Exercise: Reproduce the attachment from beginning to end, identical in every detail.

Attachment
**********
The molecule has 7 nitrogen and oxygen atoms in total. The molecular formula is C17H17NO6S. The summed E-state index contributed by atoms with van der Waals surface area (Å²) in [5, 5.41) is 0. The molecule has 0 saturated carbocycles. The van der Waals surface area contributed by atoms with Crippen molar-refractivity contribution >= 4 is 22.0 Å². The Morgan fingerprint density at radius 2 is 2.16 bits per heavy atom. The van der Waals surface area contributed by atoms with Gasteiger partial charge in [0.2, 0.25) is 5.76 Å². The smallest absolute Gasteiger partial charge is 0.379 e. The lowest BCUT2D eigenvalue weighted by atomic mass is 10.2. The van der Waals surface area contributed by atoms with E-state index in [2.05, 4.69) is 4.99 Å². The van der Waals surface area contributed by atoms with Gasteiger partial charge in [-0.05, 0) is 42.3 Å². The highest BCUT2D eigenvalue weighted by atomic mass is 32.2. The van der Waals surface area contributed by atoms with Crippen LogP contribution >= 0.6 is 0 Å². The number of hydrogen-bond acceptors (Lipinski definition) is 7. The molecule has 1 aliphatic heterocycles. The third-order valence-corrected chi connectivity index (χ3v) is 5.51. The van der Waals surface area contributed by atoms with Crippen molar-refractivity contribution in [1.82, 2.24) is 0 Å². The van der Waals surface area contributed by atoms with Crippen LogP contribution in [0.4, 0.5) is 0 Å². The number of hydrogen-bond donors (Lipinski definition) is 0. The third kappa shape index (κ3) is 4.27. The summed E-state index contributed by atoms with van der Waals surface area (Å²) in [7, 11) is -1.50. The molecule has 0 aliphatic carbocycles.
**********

The molecule has 7 nitrogen and oxygen atoms in total. The molecular formula is C17H17NO6S. The summed E-state index contributed by atoms with van der Waals surface area (Å²) in [5, 5.41) is 0. The molecule has 0 saturated carbocycles. The van der Waals surface area contributed by atoms with Crippen molar-refractivity contribution >= 4 is 22.0 Å². The Morgan fingerprint density at radius 2 is 2.16 bits per heavy atom. The van der Waals surface area contributed by atoms with Gasteiger partial charge in [0.2, 0.25) is 5.76 Å². The smallest absolute Gasteiger partial charge is 0.379 e. The lowest BCUT2D eigenvalue weighted by atomic mass is 10.2. The van der Waals surface area contributed by atoms with E-state index in [2.05, 4.69) is 4.99 Å². The van der Waals surface area contributed by atoms with Gasteiger partial charge in [-0.05, 0) is 42.3 Å². The highest BCUT2D eigenvalue weighted by atomic mass is 32.2. The van der Waals surface area contributed by atoms with Crippen LogP contribution >= 0.6 is 0 Å². The number of hydrogen-bond acceptors (Lipinski definition) is 7. The molecule has 1 aliphatic heterocycles. The third-order valence-corrected chi connectivity index (χ3v) is 5.51. The van der Waals surface area contributed by atoms with Crippen molar-refractivity contribution in [1.82, 2.24) is 0 Å². The van der Waals surface area contributed by atoms with Crippen LogP contribution in [0.4, 0.5) is 0 Å². The number of hydrogen-bond donors (Lipinski definition) is 0. The third kappa shape index (κ3) is 4.27. The summed E-state index contributed by atoms with van der Waals surface area (Å²) in [7, 11) is -1.50. The molecule has 0 aliphatic carbocycles.